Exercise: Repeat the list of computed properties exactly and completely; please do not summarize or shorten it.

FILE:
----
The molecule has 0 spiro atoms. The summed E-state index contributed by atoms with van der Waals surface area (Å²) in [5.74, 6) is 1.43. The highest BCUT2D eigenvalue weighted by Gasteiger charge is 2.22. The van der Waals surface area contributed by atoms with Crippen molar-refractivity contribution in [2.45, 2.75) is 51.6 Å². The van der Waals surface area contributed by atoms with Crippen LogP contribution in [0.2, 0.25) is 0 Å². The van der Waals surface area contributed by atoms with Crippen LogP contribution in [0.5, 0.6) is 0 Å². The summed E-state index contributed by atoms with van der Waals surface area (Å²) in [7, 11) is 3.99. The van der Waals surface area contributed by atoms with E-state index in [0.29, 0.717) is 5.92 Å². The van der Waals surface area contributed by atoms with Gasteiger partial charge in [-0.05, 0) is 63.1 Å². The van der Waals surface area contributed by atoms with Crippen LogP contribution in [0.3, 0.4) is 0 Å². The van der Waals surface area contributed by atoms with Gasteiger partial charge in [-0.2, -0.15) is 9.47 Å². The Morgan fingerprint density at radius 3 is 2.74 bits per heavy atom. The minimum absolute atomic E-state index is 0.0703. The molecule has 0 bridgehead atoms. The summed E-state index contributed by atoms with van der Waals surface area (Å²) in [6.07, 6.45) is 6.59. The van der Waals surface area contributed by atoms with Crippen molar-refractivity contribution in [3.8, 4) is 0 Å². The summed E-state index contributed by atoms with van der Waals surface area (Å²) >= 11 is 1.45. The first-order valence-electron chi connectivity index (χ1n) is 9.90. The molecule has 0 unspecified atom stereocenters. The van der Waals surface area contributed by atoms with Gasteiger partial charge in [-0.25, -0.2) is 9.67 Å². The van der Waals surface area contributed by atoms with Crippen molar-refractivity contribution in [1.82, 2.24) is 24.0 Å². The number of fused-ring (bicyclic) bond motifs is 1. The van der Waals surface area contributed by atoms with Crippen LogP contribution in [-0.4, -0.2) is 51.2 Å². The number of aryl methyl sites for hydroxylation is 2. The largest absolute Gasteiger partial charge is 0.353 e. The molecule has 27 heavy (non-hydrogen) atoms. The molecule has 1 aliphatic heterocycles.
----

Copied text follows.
The molecule has 0 spiro atoms. The summed E-state index contributed by atoms with van der Waals surface area (Å²) in [5.74, 6) is 1.43. The highest BCUT2D eigenvalue weighted by Gasteiger charge is 2.22. The van der Waals surface area contributed by atoms with Crippen molar-refractivity contribution in [2.45, 2.75) is 51.6 Å². The van der Waals surface area contributed by atoms with Crippen LogP contribution in [0.2, 0.25) is 0 Å². The van der Waals surface area contributed by atoms with Crippen LogP contribution in [0.5, 0.6) is 0 Å². The summed E-state index contributed by atoms with van der Waals surface area (Å²) in [7, 11) is 3.99. The van der Waals surface area contributed by atoms with E-state index in [0.29, 0.717) is 5.92 Å². The van der Waals surface area contributed by atoms with Gasteiger partial charge in [-0.05, 0) is 63.1 Å². The van der Waals surface area contributed by atoms with Crippen LogP contribution in [0.3, 0.4) is 0 Å². The van der Waals surface area contributed by atoms with Gasteiger partial charge in [-0.2, -0.15) is 9.47 Å². The Morgan fingerprint density at radius 3 is 2.74 bits per heavy atom. The minimum absolute atomic E-state index is 0.0703. The molecule has 0 bridgehead atoms. The summed E-state index contributed by atoms with van der Waals surface area (Å²) in [6.07, 6.45) is 6.59. The van der Waals surface area contributed by atoms with Crippen molar-refractivity contribution in [3.8, 4) is 0 Å². The summed E-state index contributed by atoms with van der Waals surface area (Å²) >= 11 is 1.45. The first-order valence-electron chi connectivity index (χ1n) is 9.90. The molecule has 0 unspecified atom stereocenters. The van der Waals surface area contributed by atoms with Gasteiger partial charge in [-0.25, -0.2) is 9.67 Å². The van der Waals surface area contributed by atoms with Crippen molar-refractivity contribution in [1.82, 2.24) is 24.0 Å². The number of fused-ring (bicyclic) bond motifs is 1. The van der Waals surface area contributed by atoms with Crippen LogP contribution in [-0.4, -0.2) is 51.2 Å². The number of aryl methyl sites for hydroxylation is 2. The largest absolute Gasteiger partial charge is 0.353 e. The molecule has 27 heavy (non-hydrogen) atoms. The molecule has 1 aliphatic heterocycles.